10/18/2010 01:39 pm ET | Updated May 25, 2011

Reflecting on Hispanic Heritage Through the Lens of Travel

As Hispanic Heritage Month comes to an end, I find myself thinking back on a cultural appreciation thirty years in the making.

My life had hit a routine standstill. I had worked in New York's book publishing industry for nine years and successfully climbed the "corporate ladder." Yes, I loved my job and my city, but I felt there was more to 30-something life than a desk job and the cocktail culture of Manhattan. I longed to experience the world in the most immediate way possible, so I decided to leave New York and explore it. Never having traveled on my own, I thought it best to begin my year abroad close to home in South America. When I left I had no idea what to expect or what I would learn. What I discovered was the most wonderful thing: a cultural self.

Until recently, I had defined myself as Marie Elena Martinez, white girl. Growing up in an upper middle class section of Long Island, I embodied the mannerisms and embraced the traditions of my Anglo peers. I always knew myself to be different than the group I ran with but I worked hard at fitting in, being "regular." I kept an arms length distance between my Hispanic heritage and myself. I denied my Puerto Rican roots and I denied them vehemently. I detested my last name using "Martin" to make dinner reservations and hung up on the Spanish-speaking solicitors who called my house looking for "mi Papa." I turned down lucrative ethnic college scholarships. I took to laboriously straightening my curly Latino hair and begged my parents for a nose job that I never got. I flew into fits of rage when friends ribbed me about my background: I was a white American, dammit! And, that was all I aspired to be.

Some of these behaviors were learned. My grandmother, a Puerto Rican single mother, took menial jobs to support my father, enduring discrimination for her ethnicity at every turn. When she remarried an Italian man, she wiped out her own upbringing in one fell swoop, taking a job at a financial institution with her new last name. I never realized my grandmother spoke fluent Spanish. My father carried on her example. After achieving success in the garment center, he took to wearing a Jewish Chi around his neck as a nod to his business partners when he reached his prime. It was only when he was featured in an industry trade rag that I learned that my father started his career with scores of other Hispanic men and women in the mail room. Such impoverished beginnings and overt references to being Puerto Rican were shunned. Even when we vacationed in Puerto Rico, we spent our time at lavish resorts, never venturing out to explore the multitude of cultural offerings that my family tree could have proudly embraced.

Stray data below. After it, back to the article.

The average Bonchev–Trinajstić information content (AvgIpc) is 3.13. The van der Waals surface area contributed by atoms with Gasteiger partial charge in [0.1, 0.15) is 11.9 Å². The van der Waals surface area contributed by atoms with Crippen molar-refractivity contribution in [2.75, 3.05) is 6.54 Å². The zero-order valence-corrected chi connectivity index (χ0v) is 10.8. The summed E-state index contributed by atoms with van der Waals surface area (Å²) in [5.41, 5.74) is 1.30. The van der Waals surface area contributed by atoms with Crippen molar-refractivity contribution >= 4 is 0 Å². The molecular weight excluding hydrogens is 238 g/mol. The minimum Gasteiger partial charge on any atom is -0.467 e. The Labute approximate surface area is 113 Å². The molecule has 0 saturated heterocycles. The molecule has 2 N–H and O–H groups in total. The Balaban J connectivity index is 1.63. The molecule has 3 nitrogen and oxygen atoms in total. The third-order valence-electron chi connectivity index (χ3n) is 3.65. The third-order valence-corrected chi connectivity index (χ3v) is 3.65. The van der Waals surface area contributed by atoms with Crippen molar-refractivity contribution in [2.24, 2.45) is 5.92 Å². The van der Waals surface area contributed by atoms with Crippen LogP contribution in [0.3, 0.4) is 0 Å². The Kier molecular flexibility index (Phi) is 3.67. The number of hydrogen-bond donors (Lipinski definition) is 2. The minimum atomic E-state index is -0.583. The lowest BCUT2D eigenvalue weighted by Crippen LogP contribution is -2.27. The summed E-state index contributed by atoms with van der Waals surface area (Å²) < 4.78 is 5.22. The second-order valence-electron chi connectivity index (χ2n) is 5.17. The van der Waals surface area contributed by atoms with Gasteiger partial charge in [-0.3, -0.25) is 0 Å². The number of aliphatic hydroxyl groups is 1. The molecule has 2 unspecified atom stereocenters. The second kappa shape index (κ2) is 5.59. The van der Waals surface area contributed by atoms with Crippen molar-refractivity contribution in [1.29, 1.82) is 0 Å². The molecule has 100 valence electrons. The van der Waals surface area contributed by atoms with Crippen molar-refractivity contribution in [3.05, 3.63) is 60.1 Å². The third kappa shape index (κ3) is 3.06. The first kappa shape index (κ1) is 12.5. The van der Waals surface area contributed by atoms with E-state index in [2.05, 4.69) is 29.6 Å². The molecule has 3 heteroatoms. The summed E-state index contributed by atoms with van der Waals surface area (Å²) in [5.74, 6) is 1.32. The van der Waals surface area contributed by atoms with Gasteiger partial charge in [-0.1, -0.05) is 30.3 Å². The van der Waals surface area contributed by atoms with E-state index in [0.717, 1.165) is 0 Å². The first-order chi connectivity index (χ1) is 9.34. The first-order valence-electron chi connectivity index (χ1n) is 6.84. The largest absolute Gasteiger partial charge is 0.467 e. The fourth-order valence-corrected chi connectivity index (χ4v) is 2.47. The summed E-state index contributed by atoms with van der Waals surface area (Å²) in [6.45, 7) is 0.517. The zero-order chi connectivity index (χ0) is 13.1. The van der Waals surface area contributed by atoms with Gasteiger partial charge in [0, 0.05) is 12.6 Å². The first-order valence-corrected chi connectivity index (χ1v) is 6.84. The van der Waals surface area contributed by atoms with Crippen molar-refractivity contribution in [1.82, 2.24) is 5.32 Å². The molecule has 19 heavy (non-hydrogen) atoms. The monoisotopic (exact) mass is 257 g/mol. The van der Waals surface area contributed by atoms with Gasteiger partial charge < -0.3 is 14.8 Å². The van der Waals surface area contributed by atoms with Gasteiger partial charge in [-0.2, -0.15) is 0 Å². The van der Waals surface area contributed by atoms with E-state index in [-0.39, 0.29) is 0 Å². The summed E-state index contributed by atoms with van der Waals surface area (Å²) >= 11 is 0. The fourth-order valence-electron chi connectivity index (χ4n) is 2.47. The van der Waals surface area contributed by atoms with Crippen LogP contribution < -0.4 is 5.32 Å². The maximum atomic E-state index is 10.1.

Since I had a grasp of Latin cultures but had never been given an opportunity to experience them, proximity aside, South America was definitely the right place to begin. I planned to start in Ecuador and move counter-clockwise to Brazil over a period of two months. Slowly, my departure date approached. I was thrilled... and terrified.

My trip was an automatic success. I traveled with a confidence and a curiosity that surprised even me. I made friends at every stop, in every city, at every activity. But it wasn't the travel culture that was most accepting in the countries I visited, it was the people. They were generous in spirit, proud of their cultures and traditions, bound to their families, their countries. It truly impressed me. They shared their lives with a passion for living that made me want to live my own life with the same degree of cultural pride. I recognized that after this trip I wouldn't be able to settle for less.

In South America, I felt a sense of place, a sense of belonging that I'd never felt in New York. In both new friends and acquaintances, I saw pieces of myself that I never realized derived from Latino roots, for I had never considered such a possibility. My fiercely passionate side, obstinate heart, and sometimes-irrational temper seemed balanced in the easy friendships that began in Peru and Chile. The love of a good fiesta (or siesta), and the desire to live life to the fullest was mirrored in the email buddies I've taken with me from Brazil and Argentina. The return trips I've made to Ecuador, Colombia, and the recent exploration of Central American countries like Guatemala, Panama, and Costa Rica, all speak to the natural kinship, the assurance of self and continued discovery I felt in these foreign Latin lands. It was within the comforts of these cultures, that I finally, finally embraced them, and celebrated them in their rightful context.

In South America, I found myself desperate to dust off my high-school Spanish and master the language. I developed new interests. I wanted to learn how to cook their typical meals, discuss how they raise their children, debate on the fortunes of the Latin people in the world. Since my trip, I've devoured books on Latin cultures, traditions, histories, and individuals that shaped each of the places I visited and, of course, the place I came from, Puerto Rico. Exploring Latin America was an overdue awakening for me, a rediscovery of the importance of cultural identity. While I always relished being my father's daughter, I was proud to be a Martinez for the first time in my life.